Julián Castro really wants to make sure that his fellow Democratic presidential candidates, and the voters watching the first 2020 Democratic presidential debate, know what “Section 1325” is.
It’s the section of Title 8 of the United States Code that makes it a misdemeanor for immigrants to enter the United States without papers.
Castro wants to get rid of it — so that being an unauthorized immigrant in the US would still be a civil offense but no longer a federal crime.
And he’s pushing the rest of the Democratic field to join him.
Elizabeth Warren already has endorsed repeal of the “illegal entry” provision. Even moderate Tim Ryan implied he’d be open to repeal during Wednesday’s debate. Beto O’Rourke, who has an aggressive immigration plan of his own, was the only candidate who refused.
In a Democratic primary that has shown the party has shifted leftward on several issues since the Obama administration, this exchange was still remarkable. In fiscal year 2016, immigration offenses — illegal entry and reentry chief among them — made up a majority of federal criminal prosecutions. In 2019, as a result of Castro’s hectoring on the debate stage, the Democratic presidential field debated, for several minutes, whether it should be a crime at all.
Illegal entry has been a crime for 90 years, but only recently has prosecution for it become common
Decriminalizing migration isn’t exactly the same as opening the borders. People coming to the US without papers could still be deported if they were caught and brought before an immigration judge. But it would make unauthorized immigration purely a civil offense, instead of a criminal one.
The distinction matters a lot. Criminal prosecution of illegal entry was what gave the Trump administration the power to separate thousands of families in 2018. It referred thousands of parents for criminal prosecution for illegal entry — advertised as a “zero tolerance” approach — and thus separated them from their children to send them to criminal custody.
If you’re an unauthorized immigrant in the US, you’re committing a civil violation: being present in the US without a valid immigration status. That’s breaking a law, but it’s not a crime, in the same way that violating the speed limit isn’t a crime. If you’re arrested, you can be deported — a huge change to an immigrant’s life, but not technically a criminal punishment.
But if you cross the US-Mexico border between ports of entry without papers, you are committing a federal misdemeanor: illegal entry. And you can be jailed and fined in addition to getting deported.
In one respect, this system has been on the books since 1929, when illegal entry was first made a misdemeanor. But for most of the 20th century, it was kind of irrelevant. Most people who came into the US without papers weren’t tracked down and deported. Presidents generally decided that it wasn’t worth it to spend US attorneys’ time prosecuting endless misdemeanor illegal entry cases. Those who were caught crossing the border were generally informally returned.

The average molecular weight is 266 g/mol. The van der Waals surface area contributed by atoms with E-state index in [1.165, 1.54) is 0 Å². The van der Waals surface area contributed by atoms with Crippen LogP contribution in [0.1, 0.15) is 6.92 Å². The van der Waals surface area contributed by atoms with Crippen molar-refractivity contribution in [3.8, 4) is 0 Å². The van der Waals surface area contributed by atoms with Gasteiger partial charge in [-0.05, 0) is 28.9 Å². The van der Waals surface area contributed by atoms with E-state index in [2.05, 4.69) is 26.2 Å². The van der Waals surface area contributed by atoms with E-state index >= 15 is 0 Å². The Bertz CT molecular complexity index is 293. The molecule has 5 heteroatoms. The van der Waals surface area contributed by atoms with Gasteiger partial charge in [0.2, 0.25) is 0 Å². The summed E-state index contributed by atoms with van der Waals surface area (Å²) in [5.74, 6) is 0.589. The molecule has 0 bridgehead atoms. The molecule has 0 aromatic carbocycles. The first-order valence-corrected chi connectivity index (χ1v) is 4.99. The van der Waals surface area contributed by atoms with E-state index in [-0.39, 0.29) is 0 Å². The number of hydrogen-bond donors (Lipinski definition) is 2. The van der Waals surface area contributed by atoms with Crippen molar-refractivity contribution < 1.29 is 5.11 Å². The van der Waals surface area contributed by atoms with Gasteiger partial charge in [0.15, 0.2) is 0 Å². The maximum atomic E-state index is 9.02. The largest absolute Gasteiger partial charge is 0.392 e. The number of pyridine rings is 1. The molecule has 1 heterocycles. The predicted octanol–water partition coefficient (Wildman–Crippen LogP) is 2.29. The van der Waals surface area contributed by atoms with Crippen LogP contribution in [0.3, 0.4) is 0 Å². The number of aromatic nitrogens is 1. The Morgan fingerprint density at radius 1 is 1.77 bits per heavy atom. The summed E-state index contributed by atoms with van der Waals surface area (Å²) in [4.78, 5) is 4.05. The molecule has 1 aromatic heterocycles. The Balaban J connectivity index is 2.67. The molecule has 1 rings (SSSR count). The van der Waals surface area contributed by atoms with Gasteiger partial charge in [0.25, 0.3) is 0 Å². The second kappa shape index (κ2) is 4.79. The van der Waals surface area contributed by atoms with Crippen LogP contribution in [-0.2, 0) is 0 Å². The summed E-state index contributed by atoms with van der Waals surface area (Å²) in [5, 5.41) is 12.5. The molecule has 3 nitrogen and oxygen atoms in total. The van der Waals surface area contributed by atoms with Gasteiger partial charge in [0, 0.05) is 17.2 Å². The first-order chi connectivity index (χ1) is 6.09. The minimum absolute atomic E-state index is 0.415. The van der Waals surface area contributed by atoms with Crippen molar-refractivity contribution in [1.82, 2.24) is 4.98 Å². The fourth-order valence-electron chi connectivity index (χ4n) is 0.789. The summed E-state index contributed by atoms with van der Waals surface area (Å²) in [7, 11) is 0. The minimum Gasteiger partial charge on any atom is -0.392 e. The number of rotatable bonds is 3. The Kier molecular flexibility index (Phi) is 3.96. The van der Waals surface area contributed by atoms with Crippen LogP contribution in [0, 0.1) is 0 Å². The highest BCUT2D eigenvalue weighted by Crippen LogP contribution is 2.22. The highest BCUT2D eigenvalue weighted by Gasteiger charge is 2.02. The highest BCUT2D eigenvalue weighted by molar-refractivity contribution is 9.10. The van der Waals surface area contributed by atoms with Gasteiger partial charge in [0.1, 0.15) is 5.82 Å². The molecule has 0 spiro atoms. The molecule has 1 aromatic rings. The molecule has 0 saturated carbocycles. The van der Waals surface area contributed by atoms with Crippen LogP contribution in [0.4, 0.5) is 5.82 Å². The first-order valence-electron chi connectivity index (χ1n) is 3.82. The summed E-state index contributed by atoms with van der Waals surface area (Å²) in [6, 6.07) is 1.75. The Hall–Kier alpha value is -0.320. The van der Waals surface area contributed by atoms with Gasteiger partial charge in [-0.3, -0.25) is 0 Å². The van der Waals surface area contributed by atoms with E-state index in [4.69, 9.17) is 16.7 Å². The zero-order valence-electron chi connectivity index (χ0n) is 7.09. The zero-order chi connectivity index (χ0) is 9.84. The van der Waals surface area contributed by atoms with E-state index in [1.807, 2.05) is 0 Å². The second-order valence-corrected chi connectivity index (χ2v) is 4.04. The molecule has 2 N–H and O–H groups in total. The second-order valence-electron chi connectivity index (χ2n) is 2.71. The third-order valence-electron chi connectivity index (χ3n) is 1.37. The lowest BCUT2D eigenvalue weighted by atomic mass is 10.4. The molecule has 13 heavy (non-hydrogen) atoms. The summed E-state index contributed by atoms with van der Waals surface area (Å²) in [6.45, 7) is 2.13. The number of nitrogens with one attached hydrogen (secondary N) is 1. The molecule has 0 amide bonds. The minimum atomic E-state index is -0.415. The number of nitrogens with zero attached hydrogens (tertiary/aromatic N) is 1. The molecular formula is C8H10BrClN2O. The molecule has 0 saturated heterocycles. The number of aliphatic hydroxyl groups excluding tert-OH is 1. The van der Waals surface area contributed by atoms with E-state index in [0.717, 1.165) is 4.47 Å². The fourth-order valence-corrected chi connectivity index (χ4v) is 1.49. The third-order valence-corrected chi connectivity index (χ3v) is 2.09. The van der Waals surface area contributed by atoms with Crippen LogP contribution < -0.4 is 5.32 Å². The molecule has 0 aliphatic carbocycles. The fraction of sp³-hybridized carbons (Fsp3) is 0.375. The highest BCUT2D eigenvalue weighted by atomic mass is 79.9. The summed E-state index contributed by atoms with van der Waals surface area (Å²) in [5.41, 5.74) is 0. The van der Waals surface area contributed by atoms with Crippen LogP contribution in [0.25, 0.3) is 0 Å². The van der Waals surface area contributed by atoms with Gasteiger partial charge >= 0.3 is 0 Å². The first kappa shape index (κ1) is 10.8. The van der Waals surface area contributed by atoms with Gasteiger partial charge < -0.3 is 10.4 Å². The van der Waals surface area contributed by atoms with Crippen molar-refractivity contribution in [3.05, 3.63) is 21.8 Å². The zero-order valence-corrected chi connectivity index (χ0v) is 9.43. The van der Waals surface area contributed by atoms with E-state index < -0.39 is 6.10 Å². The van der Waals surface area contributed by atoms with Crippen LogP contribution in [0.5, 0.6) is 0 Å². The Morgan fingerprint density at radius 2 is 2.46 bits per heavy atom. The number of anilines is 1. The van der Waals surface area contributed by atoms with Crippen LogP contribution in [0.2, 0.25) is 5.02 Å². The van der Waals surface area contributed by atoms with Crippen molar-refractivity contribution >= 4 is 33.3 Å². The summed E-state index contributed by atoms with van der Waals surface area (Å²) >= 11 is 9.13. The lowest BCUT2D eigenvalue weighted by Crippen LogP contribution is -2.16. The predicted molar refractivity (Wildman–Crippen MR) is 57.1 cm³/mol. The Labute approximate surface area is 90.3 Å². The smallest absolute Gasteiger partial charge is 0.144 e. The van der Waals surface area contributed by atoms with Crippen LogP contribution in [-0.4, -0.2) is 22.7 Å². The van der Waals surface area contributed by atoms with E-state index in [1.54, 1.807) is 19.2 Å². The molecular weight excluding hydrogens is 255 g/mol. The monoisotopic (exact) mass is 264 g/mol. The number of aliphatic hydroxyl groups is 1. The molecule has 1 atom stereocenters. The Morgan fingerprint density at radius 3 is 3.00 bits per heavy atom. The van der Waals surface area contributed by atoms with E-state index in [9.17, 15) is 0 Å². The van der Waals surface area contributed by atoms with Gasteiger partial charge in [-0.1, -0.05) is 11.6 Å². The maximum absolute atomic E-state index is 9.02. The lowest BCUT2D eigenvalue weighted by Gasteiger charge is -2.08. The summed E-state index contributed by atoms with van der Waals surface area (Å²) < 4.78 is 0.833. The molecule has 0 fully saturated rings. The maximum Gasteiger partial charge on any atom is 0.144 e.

Under the Bush administration, however, as an independent immigration enforcement system began to develop and mature, both civil immigration cases (in separate immigration courts) and widespread criminal illegal entry prosecutions became common.
The result swamped federal criminal courts along the border. For the past several years, immigration offenses — illegal entry and reentry — have been the most common crimes for which people are convicted in US federal criminal courts. (In fiscal year 2016, immigration offenses made up a majority of all federal criminal prosecutions.) And the courts along the border where entrants are prosecuted are routinely the busiest in the country.
More recently, the Trump administration’s attempts at “zero tolerance” prosecution of illegal entry were the legal basis for its widespread separation of families in 2018: Children were separated because their parents were being transferred to criminal custody for prosecution.
Castro’s proposal isn’t quite “open borders” — but President Trump is likely to describe it that way
Under the Castro proposal, the only plan any candidate has put out that fleshes out the idea, family separation wouldn’t be possible because criminal prosecution wouldn’t be possible.
Under that plan, an immigrant crossing into the US without papers, whether he was seeking asylum in the US or coming for some other reason, would not be committing a federal crime. If caught by Border Patrol agents, she’d be detained for a brief amount of time, but if she didn’t raise any red flags, she’d be released into the US (with a case management system to check up on her whereabouts) pending an immigration hearing. If she didn’t qualify for some form of legal status like asylum, she’d still ultimately be ordered deported from the US.
Proposing that illegal entry no longer be a federal crime is the policy equivalent of the “no human is illegal” slogan — a way to combat hawkish attitudes toward the “rule of law” by challenging the idea that migration ought to be a matter of crime and punishment to begin with. But it’s also a key justification for reversing the past few decades of border crackdown, by unpinning immigration enforcement — at least when it comes to unauthorized immigrants themselves — from crime.
Both of those draw strong contrasts not only with President Trump but with the trends in enforcement that preceded Trump (many of which peaked under President Obama).
Trump is highly likely to describe whoever faces him in the 2020 general election as “weak” on the borders and immigration. It’s been his single most common attack on Democrats as president.
The question is whether, if the eventual Democratic nominee has endorsed repealing Section 1325, the American people will agree.